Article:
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Blog Category: Denise Yaag

Spotlight on Commerce: Denise Yaag, Director, Office of Executive Resources

Denise Yaag, Director, Office of Executive Resources

Ed. note: This post is part of the Spotlight on Commerce series highlighting members of the Department of Commerce and their contributions to an Economy Built to Last.

Guest blog post by Denise Yaag, Director, Office of Executive Resources

Having been born and raised in Takoma Park, Maryland, it could perhaps seem unsurprising that I ended up working for the federal government.  In fact, I made a very deliberate choice 26 years ago to dedicate my career to serving my country and I do not regret that decision to this day. 

As Director of the Office of Executive Resources, I support the Secretary in managing executive and senior professional employment throughout the Department of Commerce. I’ve helped to ensure alignment and cascading of Departmental and organizational goals with performance goals of the executive and senior professional cadre in order to enhance organizational and individual performance, accountability, and results. One of the most enjoyable and satisfying responsibilities of my position is working with the Office of White House Liaison to coordinate bringing new political appointees on our rolls. Over the years I’ve had the pleasure and privilege to get to know some truly brilliant and accomplished individuals who have served our president and our nation, helping execute the administration’s agenda and the programs that help America compete in the global economy.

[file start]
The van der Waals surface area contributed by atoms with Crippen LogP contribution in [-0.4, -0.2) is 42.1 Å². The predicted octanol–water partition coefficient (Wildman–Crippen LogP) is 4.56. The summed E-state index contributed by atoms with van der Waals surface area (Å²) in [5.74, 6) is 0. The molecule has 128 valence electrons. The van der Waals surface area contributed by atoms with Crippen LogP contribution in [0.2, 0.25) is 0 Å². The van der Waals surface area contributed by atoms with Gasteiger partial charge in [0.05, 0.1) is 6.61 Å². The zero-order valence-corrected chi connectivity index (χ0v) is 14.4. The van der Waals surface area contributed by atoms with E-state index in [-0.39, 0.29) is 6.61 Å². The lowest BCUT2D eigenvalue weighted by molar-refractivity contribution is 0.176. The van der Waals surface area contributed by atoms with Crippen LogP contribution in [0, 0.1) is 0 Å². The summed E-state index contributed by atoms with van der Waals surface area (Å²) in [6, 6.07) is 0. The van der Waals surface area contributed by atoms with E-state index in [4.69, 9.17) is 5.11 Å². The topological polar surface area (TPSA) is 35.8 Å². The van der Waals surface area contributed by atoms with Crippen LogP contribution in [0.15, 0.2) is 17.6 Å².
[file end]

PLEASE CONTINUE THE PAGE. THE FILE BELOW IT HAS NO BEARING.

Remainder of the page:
While government service always seemed appealing, the field of human resources was not always part of the plan. I have had a lifelong interest in science. In elementary school, when given the choice of an elective course to take, I chose geology, finding myself the only girl in a classroom full of boys. In high school, I was one of only a few female students in the Chemistry Club. And at the risk of dating myself, this trend continued into college, where I was regularly one of a just a small number of women in labs. I was on track to enter what we now call a “STEM” (Science, Technology, Engineering, and Mathematics) career field.